Luteinizing hormone (LH) plays an important role in sexual development and is produced
by the pea-sized pituitary gland in the brain. An LH test measures the level of this
hormone in the bloodstream.
In kids, LH levels are high right after birth, but then fall, remaining low until
puberty approaches (usually between ages 10 and 14). At this time the hypothalamus,
an almond-sized area of the brain that links the nervous system with the hormone-producing
endocrine system, releases gonadotropin-releasing hormone (GnRH) that starts the changes
of puberty. GnRH signals the pituitary gland to release two puberty hormones into
the bloodstream: LH and follicle stimulating hormone (FSH).
In boys, LH and FSH work together to get the testes to begin producing testosterone,
the hormone responsible for the physical changes of puberty and the production of
In girls, LH and FSH prompt the ovaries to begin producing the hormone estrogen,
which causes a girl's body to mature and prepares her for menstruation.
Because LH and FSH work so closely with each other, doctors often perform these
tests together, as well as tests for testosterone (the major male sex hormone) and
estradiol (a form of estrogen, the major female sex hormone). Taken together, the
results can often provide a more complete picture of a child's sexual maturation,
and the well-being of the glands that produce these hormones.
Why It's Done
Doctors may order an LH test if a boy or girl appears to be entering puberty much
earlier or much later than expected. High levels are associated with precocious (early)
puberty, while low levels may indicate a delay in sexual development.
The test may also be used to check for damage or disease of the testes or ovaries,
pituitary gland, or hypothalamus.
In adults and teens, LH levels can also help doctors evaluate fertility issues
and menstrual problems.
No special preparations are needed for this test. On the day of the test, having
your child wear a T-shirt or short-sleeved shirt can make things easier for the technician
drawing the blood.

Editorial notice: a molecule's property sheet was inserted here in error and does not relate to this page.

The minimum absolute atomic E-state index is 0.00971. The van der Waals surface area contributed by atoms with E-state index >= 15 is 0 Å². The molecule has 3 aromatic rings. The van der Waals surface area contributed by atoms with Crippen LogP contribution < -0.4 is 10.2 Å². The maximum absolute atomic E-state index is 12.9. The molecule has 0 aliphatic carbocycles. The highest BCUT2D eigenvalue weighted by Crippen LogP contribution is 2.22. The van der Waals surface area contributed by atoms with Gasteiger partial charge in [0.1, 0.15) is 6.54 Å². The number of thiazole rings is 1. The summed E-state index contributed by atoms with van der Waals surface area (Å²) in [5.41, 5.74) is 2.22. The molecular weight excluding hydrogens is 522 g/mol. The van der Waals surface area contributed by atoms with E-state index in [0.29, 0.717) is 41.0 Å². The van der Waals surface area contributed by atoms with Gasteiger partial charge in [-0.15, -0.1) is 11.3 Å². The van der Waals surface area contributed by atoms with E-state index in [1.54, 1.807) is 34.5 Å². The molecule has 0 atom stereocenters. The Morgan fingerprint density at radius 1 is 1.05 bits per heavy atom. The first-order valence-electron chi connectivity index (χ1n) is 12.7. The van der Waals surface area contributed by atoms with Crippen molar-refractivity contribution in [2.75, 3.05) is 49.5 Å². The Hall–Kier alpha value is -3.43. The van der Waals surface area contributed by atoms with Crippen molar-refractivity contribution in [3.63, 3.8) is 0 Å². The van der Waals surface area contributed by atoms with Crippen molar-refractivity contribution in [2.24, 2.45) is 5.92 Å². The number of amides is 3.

A health professional will clean the skin surface with antiseptic, and place an
elastic band (tourniquet) around the upper arm to apply pressure and cause the veins
to swell with blood. Then a needle is inserted into a vein (usually in the arm inside
of the elbow or on the back of the hand) and blood is withdrawn and collected in a
vial or syringe.
After the procedure, the elastic band is removed. Once the blood has been collected,
the needle is removed and the area is covered with cotton or a bandage to stop the
bleeding. Collecting the blood for the test will only take a few minutes.
What to Expect
Collecting a sample of blood is only temporarily uncomfortable and can feel like
a quick pinprick. Afterward, there may be some mild bruising, which should go away
in a few days.
Getting the Results
The blood sample will be processed by a machine, and results are usually available
in a couple of days.
The LH test is considered a safe procedure. However, as with many medical tests,
some problems can occur with having blood drawn, like:
fainting or feeling lightheaded
hematoma (blood accumulating under the skin causing a lump or bruise)
pain associated with multiple punctures to locate a vein
Helping Your Child
Having a blood test is relatively painless. Still, many kids are afraid of needles.
Explaining the test in terms your child can understand might help ease some of the
Allow your child to ask the technician any questions he or she might have. Tell
your child to try to relax and stay still during the procedure, as tensing muscles
and moving can make it harder and more painful to draw blood. It also may help if
your child looks away when the needle is being inserted into the skin.
If You Have Questions
If you have questions about the LH test, speak with your doctor.